This Colony review contains spoilers.
Colony Season 1, Episode 3
I love spy-fi shows about double agents. Watching the various iterations of La Femme Nikita that have surfaced over the years (yes, this includes Alias) have whetted an appetite that I never knew I had. In the absence of such TV shows in the current climate of popular culture, I feel like there’s a sweet spot that’s not being hit. Sure, Agents of S.H.I.E.L.D. is an on-the-nose entry into this genre, but it swaps real life consequences for comic book conceits, dissolving its sense of verisimilitude in the process. We also have its great-aunt Agent Carter too, but again: it’s a Marvel property with Marvel trappings.
If I were to classify Colony as a spy-fi series, would anybody argue with me?
Oh wait. This is the internet. Of course they would.
I don’t care what the detractors say. Colony’s emotional and thematic landscapes are about as spy-fi as you can get. If you look at this series hard enough, you’ll find that it has all of the usual ingredients. Espionage? Check. Duality? Check. Gadgets from five minutes into the future? Check. Moodiness? Check. Main characters working for shadowy organizations they’ll never fully trust as a means to an end to facilitate their own self-interests? Check! Forbidden romance? Hmm. Well, I wouldn’t say forbidden exactly, but Will and Katie’s love does have this dark, ominous cloud hovering over it. So we’ll call that a partial check.
The biggest carryover trope from the spy-fi genre, and what I enjoy about it the most, is the notion that you must hide who you are. Concealing your true self from harsh surroundings in an act of self-preservation while continuing to play the games you’re expected to play, even if you don’t believe in them, is Colony’s real hook.
Isn’t it ironic how Will and Katie are in the same boat when it comes to the cloak-and-dagger intrigue, yet Katie is the one who feels the most pressure, since she’s technically a triple agent? Her involvement with the resistance is riskier than anything Will is up to as a faux-Collaborator, and therefore significantly more riveting for the audience to watch. I liked that this episode focused on her side of the story more than Will’s, as it’s more relatable.
Case in point, the beginning moments of “98 Seconds” focus on Katie going through her very first resistance hijacking of a supply truck manned by red caps that quickly escalates into a full blown massacre. After fleeing back home from this botched operation, Katie enters her home to find that it isn’t really her home anymore. Her children’s private tutor, mandated by the Occupation, is waiting inside to greet her (and scoper her out.) Maintaining her composure while still in shock, Katie makes her way to the bathroom where she strips down in the kind of scene we’ve seen before in dozens of paranoid conspiracy flicks. When Will walks in to check on her, she takes all of her built up tension out on him in an explosive sex scene that’s sure to leave the stay-at-home-mom demographic feeling hot and bothered. (“Oh Sawyer!” I can hear them gasp.)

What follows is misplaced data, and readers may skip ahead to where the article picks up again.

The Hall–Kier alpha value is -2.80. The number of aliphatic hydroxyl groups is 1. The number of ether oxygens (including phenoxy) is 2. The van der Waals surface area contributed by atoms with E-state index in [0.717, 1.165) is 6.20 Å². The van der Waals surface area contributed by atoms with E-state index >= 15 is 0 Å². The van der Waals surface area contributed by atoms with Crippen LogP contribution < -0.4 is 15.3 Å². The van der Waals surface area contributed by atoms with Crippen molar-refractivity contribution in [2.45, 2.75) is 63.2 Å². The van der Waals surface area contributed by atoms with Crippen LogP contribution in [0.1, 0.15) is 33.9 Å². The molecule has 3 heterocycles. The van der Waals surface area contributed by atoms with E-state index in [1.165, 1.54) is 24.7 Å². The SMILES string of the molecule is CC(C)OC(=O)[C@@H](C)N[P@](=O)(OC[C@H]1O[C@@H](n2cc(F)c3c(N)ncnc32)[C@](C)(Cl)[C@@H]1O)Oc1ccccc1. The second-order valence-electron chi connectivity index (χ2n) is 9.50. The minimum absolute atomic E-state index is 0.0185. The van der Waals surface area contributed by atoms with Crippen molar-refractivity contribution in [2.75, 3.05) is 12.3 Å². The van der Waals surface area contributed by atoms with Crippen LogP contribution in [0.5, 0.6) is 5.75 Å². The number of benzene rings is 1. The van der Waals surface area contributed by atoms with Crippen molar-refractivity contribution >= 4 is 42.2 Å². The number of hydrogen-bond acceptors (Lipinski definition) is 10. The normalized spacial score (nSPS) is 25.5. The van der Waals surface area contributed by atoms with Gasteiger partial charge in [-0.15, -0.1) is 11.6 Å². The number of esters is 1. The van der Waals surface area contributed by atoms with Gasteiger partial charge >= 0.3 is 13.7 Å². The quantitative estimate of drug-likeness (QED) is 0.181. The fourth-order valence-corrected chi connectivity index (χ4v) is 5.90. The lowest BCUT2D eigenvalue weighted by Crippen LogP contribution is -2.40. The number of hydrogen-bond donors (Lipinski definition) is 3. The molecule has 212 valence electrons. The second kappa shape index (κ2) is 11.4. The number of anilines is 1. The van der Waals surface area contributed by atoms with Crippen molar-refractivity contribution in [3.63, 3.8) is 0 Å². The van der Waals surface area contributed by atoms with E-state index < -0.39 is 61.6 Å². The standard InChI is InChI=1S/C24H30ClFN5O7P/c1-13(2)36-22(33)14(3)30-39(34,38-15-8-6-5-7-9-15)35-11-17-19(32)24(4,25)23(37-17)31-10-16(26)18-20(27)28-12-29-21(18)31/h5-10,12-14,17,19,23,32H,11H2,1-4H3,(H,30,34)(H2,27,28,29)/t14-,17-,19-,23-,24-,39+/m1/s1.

It’s fascinating to see how sexuality is again used as a pressure valve for this “power couple.” Copulating with her husband is Katie’s release from an oppresive world that looks so sadistically familiar. When she can no longer breathe underneath the masks she wears, or when she is confronted with another loss, her libido kicks in to do something useful with all of that internalized anxious energy. After this steamy love scene, she shuts down and isolates herself in the bathroom again. This gesture reveals so much without saying anything at all, and I can only imagine how it will influence her actions later on this season. When Will confronts her later that day about this, she lies and uses the recent emotional memory of finding their lost son’s baseball as excuse without missing a beat. This off-handed deceit is smartly conceived, and further endears me to how this show is written.